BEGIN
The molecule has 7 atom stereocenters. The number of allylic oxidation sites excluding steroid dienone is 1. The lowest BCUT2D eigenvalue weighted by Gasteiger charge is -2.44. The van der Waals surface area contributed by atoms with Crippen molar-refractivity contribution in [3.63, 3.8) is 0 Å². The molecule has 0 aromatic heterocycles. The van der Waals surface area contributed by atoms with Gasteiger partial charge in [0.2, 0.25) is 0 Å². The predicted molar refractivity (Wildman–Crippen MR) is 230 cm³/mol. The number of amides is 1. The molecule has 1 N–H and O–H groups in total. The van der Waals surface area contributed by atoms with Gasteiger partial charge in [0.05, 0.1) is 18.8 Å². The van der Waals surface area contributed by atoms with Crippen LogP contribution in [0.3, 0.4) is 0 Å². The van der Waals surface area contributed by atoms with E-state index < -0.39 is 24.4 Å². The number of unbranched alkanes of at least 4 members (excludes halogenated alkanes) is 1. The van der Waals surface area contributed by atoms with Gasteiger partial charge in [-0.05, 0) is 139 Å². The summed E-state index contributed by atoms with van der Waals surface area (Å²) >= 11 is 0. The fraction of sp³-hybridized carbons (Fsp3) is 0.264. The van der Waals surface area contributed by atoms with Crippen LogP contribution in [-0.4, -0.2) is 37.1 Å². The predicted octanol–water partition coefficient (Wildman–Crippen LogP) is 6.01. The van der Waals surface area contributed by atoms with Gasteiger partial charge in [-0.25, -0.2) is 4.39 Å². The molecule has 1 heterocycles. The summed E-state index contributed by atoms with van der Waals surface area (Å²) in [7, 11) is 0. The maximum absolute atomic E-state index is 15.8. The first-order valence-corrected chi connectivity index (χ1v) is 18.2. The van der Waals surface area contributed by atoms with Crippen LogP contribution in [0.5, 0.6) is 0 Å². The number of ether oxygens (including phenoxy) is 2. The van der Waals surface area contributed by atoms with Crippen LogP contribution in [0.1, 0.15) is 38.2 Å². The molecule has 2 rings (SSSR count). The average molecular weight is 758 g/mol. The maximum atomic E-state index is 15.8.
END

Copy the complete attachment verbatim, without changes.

The molecule has 7 atom stereocenters. The number of allylic oxidation sites excluding steroid dienone is 1. The lowest BCUT2D eigenvalue weighted by Gasteiger charge is -2.44. The van der Waals surface area contributed by atoms with Crippen molar-refractivity contribution in [3.63, 3.8) is 0 Å². The molecule has 0 aromatic heterocycles. The van der Waals surface area contributed by atoms with Gasteiger partial charge in [0.2, 0.25) is 0 Å². The predicted molar refractivity (Wildman–Crippen MR) is 230 cm³/mol. The number of amides is 1. The molecule has 1 N–H and O–H groups in total. The van der Waals surface area contributed by atoms with Gasteiger partial charge in [0.05, 0.1) is 18.8 Å². The van der Waals surface area contributed by atoms with Crippen LogP contribution in [0.3, 0.4) is 0 Å². The van der Waals surface area contributed by atoms with E-state index < -0.39 is 24.4 Å². The number of unbranched alkanes of at least 4 members (excludes halogenated alkanes) is 1. The van der Waals surface area contributed by atoms with Gasteiger partial charge in [-0.05, 0) is 139 Å². The summed E-state index contributed by atoms with van der Waals surface area (Å²) >= 11 is 0. The fraction of sp³-hybridized carbons (Fsp3) is 0.264. The van der Waals surface area contributed by atoms with Crippen LogP contribution in [-0.4, -0.2) is 37.1 Å². The predicted octanol–water partition coefficient (Wildman–Crippen LogP) is 6.01. The van der Waals surface area contributed by atoms with Gasteiger partial charge in [-0.25, -0.2) is 4.39 Å². The molecule has 1 heterocycles. The summed E-state index contributed by atoms with van der Waals surface area (Å²) in [7, 11) is 0. The maximum absolute atomic E-state index is 15.8. The first-order valence-corrected chi connectivity index (χ1v) is 18.2. The van der Waals surface area contributed by atoms with Crippen LogP contribution in [0.5, 0.6) is 0 Å². The number of ether oxygens (including phenoxy) is 2. The van der Waals surface area contributed by atoms with Crippen LogP contribution in [0.1, 0.15) is 38.2 Å². The molecule has 2 rings (SSSR count). The average molecular weight is 758 g/mol. The maximum atomic E-state index is 15.8.